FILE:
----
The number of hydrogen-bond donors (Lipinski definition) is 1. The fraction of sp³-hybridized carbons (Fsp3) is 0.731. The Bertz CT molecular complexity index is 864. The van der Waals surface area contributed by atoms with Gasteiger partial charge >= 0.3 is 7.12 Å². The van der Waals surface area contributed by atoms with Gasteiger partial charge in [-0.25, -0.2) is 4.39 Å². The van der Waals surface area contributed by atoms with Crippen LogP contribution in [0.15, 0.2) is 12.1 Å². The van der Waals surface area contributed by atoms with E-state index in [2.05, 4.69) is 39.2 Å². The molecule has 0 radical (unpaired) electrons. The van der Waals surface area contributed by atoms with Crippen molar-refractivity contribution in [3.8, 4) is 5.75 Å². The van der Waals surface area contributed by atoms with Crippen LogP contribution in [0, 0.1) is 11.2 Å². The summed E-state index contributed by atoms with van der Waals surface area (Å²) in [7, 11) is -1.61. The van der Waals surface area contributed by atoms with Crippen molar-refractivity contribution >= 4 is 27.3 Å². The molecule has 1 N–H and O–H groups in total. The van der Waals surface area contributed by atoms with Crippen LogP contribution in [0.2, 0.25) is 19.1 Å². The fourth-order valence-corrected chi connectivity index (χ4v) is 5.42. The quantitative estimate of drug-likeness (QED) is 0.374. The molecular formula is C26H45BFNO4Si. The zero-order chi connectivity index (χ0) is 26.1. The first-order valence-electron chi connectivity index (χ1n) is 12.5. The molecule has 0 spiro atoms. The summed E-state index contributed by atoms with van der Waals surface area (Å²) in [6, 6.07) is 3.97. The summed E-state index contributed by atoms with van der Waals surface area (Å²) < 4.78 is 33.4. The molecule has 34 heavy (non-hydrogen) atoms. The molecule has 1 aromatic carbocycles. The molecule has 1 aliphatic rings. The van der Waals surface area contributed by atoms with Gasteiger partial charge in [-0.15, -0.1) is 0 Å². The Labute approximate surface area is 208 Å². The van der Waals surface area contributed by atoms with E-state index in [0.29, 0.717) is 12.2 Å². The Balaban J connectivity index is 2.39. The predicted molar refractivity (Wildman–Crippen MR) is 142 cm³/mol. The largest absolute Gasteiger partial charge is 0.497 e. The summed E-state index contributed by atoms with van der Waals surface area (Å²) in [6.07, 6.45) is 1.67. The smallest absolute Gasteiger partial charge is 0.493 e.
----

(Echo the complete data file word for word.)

The number of hydrogen-bond donors (Lipinski definition) is 1. The fraction of sp³-hybridized carbons (Fsp3) is 0.731. The Bertz CT molecular complexity index is 864. The van der Waals surface area contributed by atoms with Gasteiger partial charge >= 0.3 is 7.12 Å². The van der Waals surface area contributed by atoms with Gasteiger partial charge in [-0.25, -0.2) is 4.39 Å². The van der Waals surface area contributed by atoms with Crippen LogP contribution in [0.15, 0.2) is 12.1 Å². The van der Waals surface area contributed by atoms with E-state index in [2.05, 4.69) is 39.2 Å². The molecule has 0 radical (unpaired) electrons. The van der Waals surface area contributed by atoms with Crippen molar-refractivity contribution in [3.8, 4) is 5.75 Å². The van der Waals surface area contributed by atoms with Crippen LogP contribution in [0, 0.1) is 11.2 Å². The summed E-state index contributed by atoms with van der Waals surface area (Å²) in [7, 11) is -1.61. The van der Waals surface area contributed by atoms with Crippen molar-refractivity contribution >= 4 is 27.3 Å². The molecule has 1 N–H and O–H groups in total. The van der Waals surface area contributed by atoms with Crippen LogP contribution in [0.2, 0.25) is 19.1 Å². The fourth-order valence-corrected chi connectivity index (χ4v) is 5.42. The quantitative estimate of drug-likeness (QED) is 0.374. The molecular formula is C26H45BFNO4Si. The zero-order chi connectivity index (χ0) is 26.1. The first-order valence-electron chi connectivity index (χ1n) is 12.5. The molecule has 0 spiro atoms. The summed E-state index contributed by atoms with van der Waals surface area (Å²) in [6, 6.07) is 3.97. The summed E-state index contributed by atoms with van der Waals surface area (Å²) < 4.78 is 33.4. The molecule has 34 heavy (non-hydrogen) atoms. The molecule has 1 aromatic carbocycles. The molecule has 1 aliphatic rings. The van der Waals surface area contributed by atoms with Gasteiger partial charge in [-0.15, -0.1) is 0 Å². The Labute approximate surface area is 208 Å². The van der Waals surface area contributed by atoms with E-state index in [0.29, 0.717) is 12.2 Å². The Balaban J connectivity index is 2.39. The predicted molar refractivity (Wildman–Crippen MR) is 142 cm³/mol. The largest absolute Gasteiger partial charge is 0.497 e. The summed E-state index contributed by atoms with van der Waals surface area (Å²) in [6.07, 6.45) is 1.67. The smallest absolute Gasteiger partial charge is 0.493 e.